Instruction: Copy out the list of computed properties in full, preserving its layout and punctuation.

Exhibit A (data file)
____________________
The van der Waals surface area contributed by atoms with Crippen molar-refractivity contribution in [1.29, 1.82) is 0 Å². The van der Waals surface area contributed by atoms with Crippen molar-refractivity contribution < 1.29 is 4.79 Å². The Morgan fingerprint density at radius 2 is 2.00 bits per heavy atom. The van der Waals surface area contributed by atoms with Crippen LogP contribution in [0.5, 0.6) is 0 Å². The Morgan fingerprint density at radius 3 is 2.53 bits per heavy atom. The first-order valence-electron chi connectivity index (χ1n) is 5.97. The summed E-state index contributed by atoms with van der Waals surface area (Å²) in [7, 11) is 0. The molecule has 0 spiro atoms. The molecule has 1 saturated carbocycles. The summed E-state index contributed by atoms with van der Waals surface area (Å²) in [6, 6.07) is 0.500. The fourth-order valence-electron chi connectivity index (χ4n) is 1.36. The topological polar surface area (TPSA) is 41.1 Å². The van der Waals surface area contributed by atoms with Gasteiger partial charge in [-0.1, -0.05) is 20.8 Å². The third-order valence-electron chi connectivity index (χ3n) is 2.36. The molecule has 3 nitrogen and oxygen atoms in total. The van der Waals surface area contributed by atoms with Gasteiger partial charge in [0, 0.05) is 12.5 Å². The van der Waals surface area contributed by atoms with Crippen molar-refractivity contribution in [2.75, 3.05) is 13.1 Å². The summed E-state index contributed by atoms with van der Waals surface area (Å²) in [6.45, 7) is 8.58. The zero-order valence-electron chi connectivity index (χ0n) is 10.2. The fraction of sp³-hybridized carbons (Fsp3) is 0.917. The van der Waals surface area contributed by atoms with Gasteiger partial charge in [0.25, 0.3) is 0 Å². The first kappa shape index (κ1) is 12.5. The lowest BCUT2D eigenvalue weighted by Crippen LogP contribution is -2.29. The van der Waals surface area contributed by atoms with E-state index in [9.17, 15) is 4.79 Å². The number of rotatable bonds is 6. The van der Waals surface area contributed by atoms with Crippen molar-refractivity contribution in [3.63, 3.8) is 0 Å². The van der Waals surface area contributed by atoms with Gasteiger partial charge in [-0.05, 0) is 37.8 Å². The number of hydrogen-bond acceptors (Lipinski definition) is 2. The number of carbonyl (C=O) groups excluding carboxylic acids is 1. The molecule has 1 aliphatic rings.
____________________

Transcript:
The van der Waals surface area contributed by atoms with Crippen molar-refractivity contribution in [1.29, 1.82) is 0 Å². The van der Waals surface area contributed by atoms with Crippen molar-refractivity contribution < 1.29 is 4.79 Å². The Morgan fingerprint density at radius 2 is 2.00 bits per heavy atom. The van der Waals surface area contributed by atoms with Crippen LogP contribution in [0.5, 0.6) is 0 Å². The Morgan fingerprint density at radius 3 is 2.53 bits per heavy atom. The first-order valence-electron chi connectivity index (χ1n) is 5.97. The summed E-state index contributed by atoms with van der Waals surface area (Å²) in [7, 11) is 0. The molecule has 0 spiro atoms. The molecule has 1 saturated carbocycles. The summed E-state index contributed by atoms with van der Waals surface area (Å²) in [6, 6.07) is 0.500. The fourth-order valence-electron chi connectivity index (χ4n) is 1.36. The topological polar surface area (TPSA) is 41.1 Å². The van der Waals surface area contributed by atoms with Gasteiger partial charge in [-0.1, -0.05) is 20.8 Å². The third-order valence-electron chi connectivity index (χ3n) is 2.36. The molecule has 3 nitrogen and oxygen atoms in total. The van der Waals surface area contributed by atoms with Gasteiger partial charge in [0, 0.05) is 12.5 Å². The van der Waals surface area contributed by atoms with Crippen molar-refractivity contribution in [2.75, 3.05) is 13.1 Å². The summed E-state index contributed by atoms with van der Waals surface area (Å²) in [6.45, 7) is 8.58. The zero-order valence-electron chi connectivity index (χ0n) is 10.2. The fraction of sp³-hybridized carbons (Fsp3) is 0.917. The van der Waals surface area contributed by atoms with Gasteiger partial charge in [0.25, 0.3) is 0 Å². The first kappa shape index (κ1) is 12.5. The lowest BCUT2D eigenvalue weighted by Crippen LogP contribution is -2.29. The van der Waals surface area contributed by atoms with E-state index in [9.17, 15) is 4.79 Å². The number of rotatable bonds is 6. The van der Waals surface area contributed by atoms with Crippen molar-refractivity contribution in [3.63, 3.8) is 0 Å². The van der Waals surface area contributed by atoms with Gasteiger partial charge in [-0.05, 0) is 37.8 Å². The number of hydrogen-bond acceptors (Lipinski definition) is 2. The number of carbonyl (C=O) groups excluding carboxylic acids is 1. The molecule has 1 aliphatic rings.